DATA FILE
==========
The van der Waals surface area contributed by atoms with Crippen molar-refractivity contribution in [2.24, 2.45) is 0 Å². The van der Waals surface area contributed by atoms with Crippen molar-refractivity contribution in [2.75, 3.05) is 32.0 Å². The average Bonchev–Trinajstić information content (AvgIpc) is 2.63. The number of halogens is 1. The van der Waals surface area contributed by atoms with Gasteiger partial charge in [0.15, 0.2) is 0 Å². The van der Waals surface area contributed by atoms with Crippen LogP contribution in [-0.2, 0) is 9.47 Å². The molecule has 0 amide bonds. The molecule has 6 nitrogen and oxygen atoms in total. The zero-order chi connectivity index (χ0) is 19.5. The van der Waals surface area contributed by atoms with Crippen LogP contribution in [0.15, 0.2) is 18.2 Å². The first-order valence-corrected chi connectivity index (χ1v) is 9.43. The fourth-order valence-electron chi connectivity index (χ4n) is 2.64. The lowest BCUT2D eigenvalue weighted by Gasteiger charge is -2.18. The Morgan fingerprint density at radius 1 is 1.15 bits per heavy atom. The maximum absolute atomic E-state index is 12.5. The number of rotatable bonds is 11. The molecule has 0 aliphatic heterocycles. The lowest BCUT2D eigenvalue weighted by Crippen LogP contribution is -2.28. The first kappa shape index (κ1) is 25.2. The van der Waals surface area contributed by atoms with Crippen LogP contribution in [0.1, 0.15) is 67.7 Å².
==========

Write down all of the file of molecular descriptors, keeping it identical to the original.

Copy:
The van der Waals surface area contributed by atoms with Crippen molar-refractivity contribution in [2.24, 2.45) is 0 Å². The van der Waals surface area contributed by atoms with Crippen molar-refractivity contribution in [2.75, 3.05) is 32.0 Å². The average Bonchev–Trinajstić information content (AvgIpc) is 2.63. The number of halogens is 1. The van der Waals surface area contributed by atoms with Gasteiger partial charge in [0.15, 0.2) is 0 Å². The van der Waals surface area contributed by atoms with Crippen LogP contribution in [-0.2, 0) is 9.47 Å². The molecule has 0 amide bonds. The molecule has 6 nitrogen and oxygen atoms in total. The zero-order chi connectivity index (χ0) is 19.5. The van der Waals surface area contributed by atoms with Crippen LogP contribution in [0.15, 0.2) is 18.2 Å². The first-order valence-corrected chi connectivity index (χ1v) is 9.43. The fourth-order valence-electron chi connectivity index (χ4n) is 2.64. The lowest BCUT2D eigenvalue weighted by Gasteiger charge is -2.18. The Morgan fingerprint density at radius 1 is 1.15 bits per heavy atom. The maximum absolute atomic E-state index is 12.5. The number of rotatable bonds is 11. The molecule has 0 aliphatic heterocycles. The lowest BCUT2D eigenvalue weighted by Crippen LogP contribution is -2.28. The first kappa shape index (κ1) is 25.2. The van der Waals surface area contributed by atoms with Crippen LogP contribution in [0.1, 0.15) is 67.7 Å².